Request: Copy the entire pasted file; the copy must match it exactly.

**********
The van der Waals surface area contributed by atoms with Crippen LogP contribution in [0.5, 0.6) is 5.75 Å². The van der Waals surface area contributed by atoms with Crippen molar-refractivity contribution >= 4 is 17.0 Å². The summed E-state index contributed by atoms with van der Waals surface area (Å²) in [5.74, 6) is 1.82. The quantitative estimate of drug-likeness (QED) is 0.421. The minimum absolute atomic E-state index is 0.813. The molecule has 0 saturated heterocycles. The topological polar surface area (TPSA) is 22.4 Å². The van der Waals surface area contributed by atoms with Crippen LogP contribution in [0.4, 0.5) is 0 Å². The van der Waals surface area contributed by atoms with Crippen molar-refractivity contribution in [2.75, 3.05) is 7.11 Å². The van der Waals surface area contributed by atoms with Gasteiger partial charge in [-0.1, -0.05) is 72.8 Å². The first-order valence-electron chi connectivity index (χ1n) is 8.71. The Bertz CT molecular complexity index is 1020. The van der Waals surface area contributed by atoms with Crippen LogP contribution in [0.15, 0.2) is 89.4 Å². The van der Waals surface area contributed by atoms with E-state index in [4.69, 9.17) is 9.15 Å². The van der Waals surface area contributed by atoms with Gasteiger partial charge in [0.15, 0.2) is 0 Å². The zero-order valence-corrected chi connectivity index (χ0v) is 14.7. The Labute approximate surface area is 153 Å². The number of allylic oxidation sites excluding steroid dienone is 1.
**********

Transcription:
The van der Waals surface area contributed by atoms with Crippen LogP contribution in [0.5, 0.6) is 5.75 Å². The van der Waals surface area contributed by atoms with Crippen molar-refractivity contribution >= 4 is 17.0 Å². The summed E-state index contributed by atoms with van der Waals surface area (Å²) in [5.74, 6) is 1.82. The quantitative estimate of drug-likeness (QED) is 0.421. The minimum absolute atomic E-state index is 0.813. The molecule has 0 saturated heterocycles. The topological polar surface area (TPSA) is 22.4 Å². The van der Waals surface area contributed by atoms with Crippen LogP contribution in [0.4, 0.5) is 0 Å². The van der Waals surface area contributed by atoms with Crippen molar-refractivity contribution in [2.75, 3.05) is 7.11 Å². The van der Waals surface area contributed by atoms with Gasteiger partial charge in [-0.1, -0.05) is 72.8 Å². The first-order valence-electron chi connectivity index (χ1n) is 8.71. The Bertz CT molecular complexity index is 1020. The van der Waals surface area contributed by atoms with Crippen LogP contribution in [0.15, 0.2) is 89.4 Å². The van der Waals surface area contributed by atoms with E-state index in [4.69, 9.17) is 9.15 Å². The van der Waals surface area contributed by atoms with Gasteiger partial charge in [0.15, 0.2) is 0 Å². The zero-order valence-corrected chi connectivity index (χ0v) is 14.7. The Labute approximate surface area is 153 Å². The number of allylic oxidation sites excluding steroid dienone is 1.